CONSUMER ACTS AMENDMENT BILL 2011 – Tuesday, 28 June 2011

Posted on 14. Jul, 2011 in Speeches

Mr LIM (Clayton) — I rise to speak on the Consumer Acts Amendment Bill 2011. I say at the outset that Labor has a very proud record in relation to consumer protection. I could go through the long list of our achievements, because we walk tall and proud among other states in Australia.
This omnibus bill makes amendments to a number of acts, including the Owners Corporations Act 2006, the Fair Trading Act 1999, the Conveyancers Act 2006 and the Consumer Affairs Legislation Amendment (Reform) Act 2010, and it repeals the Companies (Administration) Act 1981. However, the most significant amendment relates to the conduct of real estate agents, particularly in cases where they are to obtain a beneficial interest in property for which they are handling the sale.
Clause 4 of the bill amends the Estate Agents Act 1980 by substituting section 55 of the act and inserting a new section 55A. Specifically, clause 4 of the bill substitutes the following into section 55:
“55 Restriction on agent purchasing property
(1) An estate agent must not obtain a beneficial interest in any real estate or business that the estate agent has been commissioned by any principal to sell.
Penalty: 240 penalty units or imprisonment for 2 years, or both.
(2) An agent’s representative employed by an estate agent must not obtain a beneficial interest in any real estate or business that the estate agent has been commissioned by any principal to sell.
Penalty: 240 penalty units or imprisonment for 2 years, or both.
The legislation states very clearly that an agent or their representative must not buy a property for which they are handling the sale. Serious penalties are attached for breaching this provision. It is a very strong statement indeed. However, somewhat surprisingly, given what would appear to be such a strong principle, the bill goes on to insert into section 55(4) of the principal act that a breach does not occur if certain conditions are met, such as written acknowledgement and non payment of commission. The very strong legislative prohibition ends in a whimper by providing some fairly broad exemptions.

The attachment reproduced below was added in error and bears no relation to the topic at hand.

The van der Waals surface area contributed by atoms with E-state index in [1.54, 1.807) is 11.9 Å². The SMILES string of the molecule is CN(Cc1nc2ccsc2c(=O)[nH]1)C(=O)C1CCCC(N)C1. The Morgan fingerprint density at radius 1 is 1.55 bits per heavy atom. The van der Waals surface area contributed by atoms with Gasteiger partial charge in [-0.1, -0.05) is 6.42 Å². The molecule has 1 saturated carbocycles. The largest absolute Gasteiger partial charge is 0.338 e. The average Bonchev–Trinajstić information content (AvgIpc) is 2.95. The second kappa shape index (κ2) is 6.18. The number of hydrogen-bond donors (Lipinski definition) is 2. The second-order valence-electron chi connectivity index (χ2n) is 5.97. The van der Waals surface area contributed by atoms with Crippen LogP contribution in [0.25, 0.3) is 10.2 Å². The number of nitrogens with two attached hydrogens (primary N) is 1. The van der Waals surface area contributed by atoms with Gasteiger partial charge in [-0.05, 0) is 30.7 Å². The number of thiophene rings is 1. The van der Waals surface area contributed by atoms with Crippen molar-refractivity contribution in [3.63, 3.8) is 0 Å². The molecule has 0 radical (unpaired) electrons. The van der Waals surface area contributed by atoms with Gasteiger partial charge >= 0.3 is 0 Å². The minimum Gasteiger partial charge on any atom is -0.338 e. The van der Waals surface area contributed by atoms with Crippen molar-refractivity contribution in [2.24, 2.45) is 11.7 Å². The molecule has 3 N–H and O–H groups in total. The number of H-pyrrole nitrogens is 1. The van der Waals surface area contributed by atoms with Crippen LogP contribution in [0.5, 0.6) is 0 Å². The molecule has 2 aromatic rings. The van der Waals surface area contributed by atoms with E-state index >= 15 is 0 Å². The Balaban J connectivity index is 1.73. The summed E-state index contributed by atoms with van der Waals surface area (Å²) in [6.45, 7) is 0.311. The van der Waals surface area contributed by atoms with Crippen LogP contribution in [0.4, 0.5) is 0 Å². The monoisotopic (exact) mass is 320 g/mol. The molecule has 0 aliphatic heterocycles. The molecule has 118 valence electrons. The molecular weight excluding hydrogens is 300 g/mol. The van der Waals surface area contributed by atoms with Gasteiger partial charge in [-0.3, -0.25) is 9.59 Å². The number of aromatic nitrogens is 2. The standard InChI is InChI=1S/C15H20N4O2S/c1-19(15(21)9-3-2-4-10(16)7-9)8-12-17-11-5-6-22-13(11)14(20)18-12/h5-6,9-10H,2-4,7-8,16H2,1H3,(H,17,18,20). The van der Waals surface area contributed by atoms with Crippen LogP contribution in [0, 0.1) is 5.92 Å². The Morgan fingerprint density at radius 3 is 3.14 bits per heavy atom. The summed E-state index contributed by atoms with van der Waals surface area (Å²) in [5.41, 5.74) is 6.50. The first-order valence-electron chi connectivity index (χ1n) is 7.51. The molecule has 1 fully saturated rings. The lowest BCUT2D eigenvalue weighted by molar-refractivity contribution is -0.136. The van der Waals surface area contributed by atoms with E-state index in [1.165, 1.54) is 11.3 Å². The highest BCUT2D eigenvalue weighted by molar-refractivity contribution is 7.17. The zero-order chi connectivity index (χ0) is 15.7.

I am very concerned for members of my community from non English speaking backgrounds, because such legislation gives them no protection. There is such an obvious conflict of interest in the situation of an estate agent purchasing a property for which he or she is handling the sale that I wonder whether the conflict of interest can ever be satisfactorily overcome, no matter how honest the intentions of the agent are and no matter how well informed the vendor is in giving their consent. It is very difficult for those who are not familiar with the system to negotiate it when it is fair, let alone if they are dealing with people who are manipulating the system.
In other areas the balance of power between the professional and the individual obtaining the service is so heavily in favour of the professional that consent to certain things cannot be given, but in the case of the estate agent the focus is the property. For most people, a home is the most significant asset or investment they will ever own. There can be a marked imbalance in the relationship between the agent and the vendor — for example, an elderly, infirm vendor who has lost his or her spouse and is preparing to go into some form of supported accommodation. That is a situation I have come across quite a few times. In such a situation the imbalance of power in the relationship is so strong that I do not believe that conflict of interest issues can ever be overcome, and we need to seriously consider that type of circumstance.
I do not believe the government has made the case for overriding conflict of interest, let alone eliminating that conflict. I am not confident that there will not be complaints and legal disputes arising out of new section 55 of the Estate Agents Act 1980. I hope the minister will have a good look at this area and, if there is a need for amendment, that he will allow for that. The opposition is not opposing the bill, but this is a serious concern that needs to be taken into account.

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